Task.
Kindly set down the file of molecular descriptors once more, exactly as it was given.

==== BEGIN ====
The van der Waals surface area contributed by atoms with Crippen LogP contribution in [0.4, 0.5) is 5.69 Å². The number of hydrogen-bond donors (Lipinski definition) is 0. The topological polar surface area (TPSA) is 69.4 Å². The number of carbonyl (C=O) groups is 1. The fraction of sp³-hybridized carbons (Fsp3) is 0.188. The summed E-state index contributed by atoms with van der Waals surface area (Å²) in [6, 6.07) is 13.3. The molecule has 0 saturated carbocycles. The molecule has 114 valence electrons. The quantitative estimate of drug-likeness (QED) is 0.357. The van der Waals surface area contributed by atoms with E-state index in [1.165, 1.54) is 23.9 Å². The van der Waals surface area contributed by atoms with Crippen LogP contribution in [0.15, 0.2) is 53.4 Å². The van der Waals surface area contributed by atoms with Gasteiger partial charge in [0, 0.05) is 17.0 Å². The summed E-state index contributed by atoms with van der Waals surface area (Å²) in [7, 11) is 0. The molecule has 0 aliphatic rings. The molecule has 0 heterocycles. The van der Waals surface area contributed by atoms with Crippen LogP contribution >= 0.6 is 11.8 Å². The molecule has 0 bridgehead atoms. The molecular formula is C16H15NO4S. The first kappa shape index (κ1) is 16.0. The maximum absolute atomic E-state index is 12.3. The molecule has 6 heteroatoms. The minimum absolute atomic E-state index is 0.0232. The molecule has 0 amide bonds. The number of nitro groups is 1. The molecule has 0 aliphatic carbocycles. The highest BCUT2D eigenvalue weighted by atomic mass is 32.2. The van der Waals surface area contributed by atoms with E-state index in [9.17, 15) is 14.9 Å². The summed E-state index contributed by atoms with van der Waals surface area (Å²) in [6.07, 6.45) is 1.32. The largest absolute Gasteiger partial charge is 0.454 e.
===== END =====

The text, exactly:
The van der Waals surface area contributed by atoms with Crippen LogP contribution in [0.4, 0.5) is 5.69 Å². The number of hydrogen-bond donors (Lipinski definition) is 0. The topological polar surface area (TPSA) is 69.4 Å². The number of carbonyl (C=O) groups is 1. The fraction of sp³-hybridized carbons (Fsp3) is 0.188. The summed E-state index contributed by atoms with van der Waals surface area (Å²) in [6, 6.07) is 13.3. The molecule has 0 saturated carbocycles. The molecule has 114 valence electrons. The quantitative estimate of drug-likeness (QED) is 0.357. The van der Waals surface area contributed by atoms with E-state index in [1.165, 1.54) is 23.9 Å². The van der Waals surface area contributed by atoms with Crippen LogP contribution in [0.15, 0.2) is 53.4 Å². The van der Waals surface area contributed by atoms with Gasteiger partial charge in [0, 0.05) is 17.0 Å². The summed E-state index contributed by atoms with van der Waals surface area (Å²) in [7, 11) is 0. The molecule has 0 aliphatic rings. The molecule has 0 heterocycles. The van der Waals surface area contributed by atoms with Crippen LogP contribution >= 0.6 is 11.8 Å². The molecule has 0 bridgehead atoms. The molecular formula is C16H15NO4S. The first kappa shape index (κ1) is 16.0. The maximum absolute atomic E-state index is 12.3. The molecule has 6 heteroatoms. The minimum absolute atomic E-state index is 0.0232. The molecule has 0 amide bonds. The number of nitro groups is 1. The molecule has 0 aliphatic carbocycles. The highest BCUT2D eigenvalue weighted by atomic mass is 32.2. The van der Waals surface area contributed by atoms with E-state index in [9.17, 15) is 14.9 Å². The summed E-state index contributed by atoms with van der Waals surface area (Å²) in [6.07, 6.45) is 1.32. The largest absolute Gasteiger partial charge is 0.454 e.